Mexico opposition leader quits leftist parties

September 10, 2012

The Los Angeles Times, 9/10/12

Under a banner declaring “ours is a question of dignity,” defeated presidential candidate Andres Manuel Lopez Obrador announced Sunday in this city’s massive Zocalo main square that he was withdrawing from the leftist parties he has long dominated while also launching a campaign of peaceful resistance to the newly elected government.

Lopez Obrador, who came in second in the July presidential vote, said during a rally that he would not recognize the official results that named Enrique Peña Nieto of the Institutional Revolutionary Party, or PRI, as the winner…

He said he was leaving the mainstream leftist coalition that had backed his candidacy and would lead a “movement” that he formed several years ago called Morena, or the Movement for National Regeneration, which is dedicated to social and political change. He would decide at a later date, he said, whether to formally constitute Morena as a political party…

If Lopez Obrador does turn Morena into a political party, he could easily be its presidential candidate in elections in 2018, a challenge that would split the votes within the left and further erode its electability.

But his withdrawal also allows the mainstream left to proceed without a figure that was increasingly polemical. Lopez Obrador was at times erratic and confrontational on the campaign trail, and he alienated many of the more centrist voters whom he needed to win the election.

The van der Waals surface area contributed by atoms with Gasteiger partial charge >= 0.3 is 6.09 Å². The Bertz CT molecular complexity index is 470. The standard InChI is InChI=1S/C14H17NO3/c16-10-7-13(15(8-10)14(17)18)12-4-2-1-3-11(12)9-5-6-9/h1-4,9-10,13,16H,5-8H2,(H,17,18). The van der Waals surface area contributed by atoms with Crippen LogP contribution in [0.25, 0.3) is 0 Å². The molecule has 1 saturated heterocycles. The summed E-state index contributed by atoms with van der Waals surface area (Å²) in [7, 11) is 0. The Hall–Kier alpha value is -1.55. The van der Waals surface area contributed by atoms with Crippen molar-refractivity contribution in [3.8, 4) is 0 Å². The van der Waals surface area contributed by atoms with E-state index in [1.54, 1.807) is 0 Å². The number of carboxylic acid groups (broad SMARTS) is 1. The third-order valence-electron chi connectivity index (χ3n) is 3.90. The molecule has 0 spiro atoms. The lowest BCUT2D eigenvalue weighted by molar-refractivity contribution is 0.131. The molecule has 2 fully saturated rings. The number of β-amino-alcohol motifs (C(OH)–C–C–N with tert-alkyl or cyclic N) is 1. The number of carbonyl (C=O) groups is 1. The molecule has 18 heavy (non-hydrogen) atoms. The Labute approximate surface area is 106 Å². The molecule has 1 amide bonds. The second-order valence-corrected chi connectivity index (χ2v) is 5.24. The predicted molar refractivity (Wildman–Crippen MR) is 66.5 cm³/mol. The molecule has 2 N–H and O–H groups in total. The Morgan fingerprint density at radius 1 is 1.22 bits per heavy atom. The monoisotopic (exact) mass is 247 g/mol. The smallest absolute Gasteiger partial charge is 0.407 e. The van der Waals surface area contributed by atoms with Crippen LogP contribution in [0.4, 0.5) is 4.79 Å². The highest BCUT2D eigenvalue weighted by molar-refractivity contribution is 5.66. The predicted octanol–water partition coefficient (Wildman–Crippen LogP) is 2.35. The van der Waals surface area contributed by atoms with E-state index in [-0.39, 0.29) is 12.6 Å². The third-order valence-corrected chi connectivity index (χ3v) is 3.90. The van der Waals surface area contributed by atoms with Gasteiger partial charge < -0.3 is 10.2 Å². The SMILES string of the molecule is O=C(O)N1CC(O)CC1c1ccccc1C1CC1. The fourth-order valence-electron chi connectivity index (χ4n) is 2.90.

Read More…


What do you think of López Obrador’s refusal to accept Peña Nieto as President and his announcement that he will engage in civil disobedience? [Op-ed discussion, in Spanish]

September 4, 2012

Animal Politico, El Palenque, 9/4/12

In this debate forum Marco Rascon, Javier Garza, Javier Trevino, Leonardo Curzio and Tatiana Clouthier (among others) comment on López Obrador’s decision.  Opinions range from “AMLO is correct in protesting the TEPJF ruling” to “it is lamentable that the country is revisiting the same situation it was in 6 years ago.”

Follow the rest of the discussion here…

Mexico’s Lopez Obrador rejects presidential poll ruling

August 31, 2012

BBC, 8/31/12

Mexico’s presidential runner-up Andres Manuel Lopez Obrador has refused to recognise a court ruling upholding July’s election and called for a mass demonstration.

The left-winger said the country’s highest electoral tribunal made an illegitimate decision…

The former Mexico City mayor also called on his supporters to hold a demonstration in the capital’s main square on 9 September.

Earlier, all seven judges on the Federal Electoral Tribunal voted to reject the runner-up’s accusations.

Read More…

Votes in the presidential election by state [in Spanish]

July 11, 2012

El Universal, 7/11/12

  To see the electoral map click here 

Mexico’s Enrique Pena Nieto, PRI Claim Victory in Presidential Election

July 3, 2012

Fox News Latino, 7/2/12

Enrique Peña Nieto

The Institutional Revolutionary Party, PRI, and its candidate Enrique Peña  Nieto, have claimed victory in Mexico’s presidential election after the preliminary count Sunday night…The PRI for 71 years ruled as a single party known for coercion and corruption,  but also for building Mexico’s institutions and social services. It was often  accused of stealing elections, most infamously the 1988 presidential vote. But  PRI governments were also known for keeping a lid on organized crime, whose  battles with government and each other under Calderón have taken more than  50,000 lives and traumatized the country…

Peña Nieto in his victory speech vowed he won’t make pacts with organized crime,  but rather will focus on curbing violence…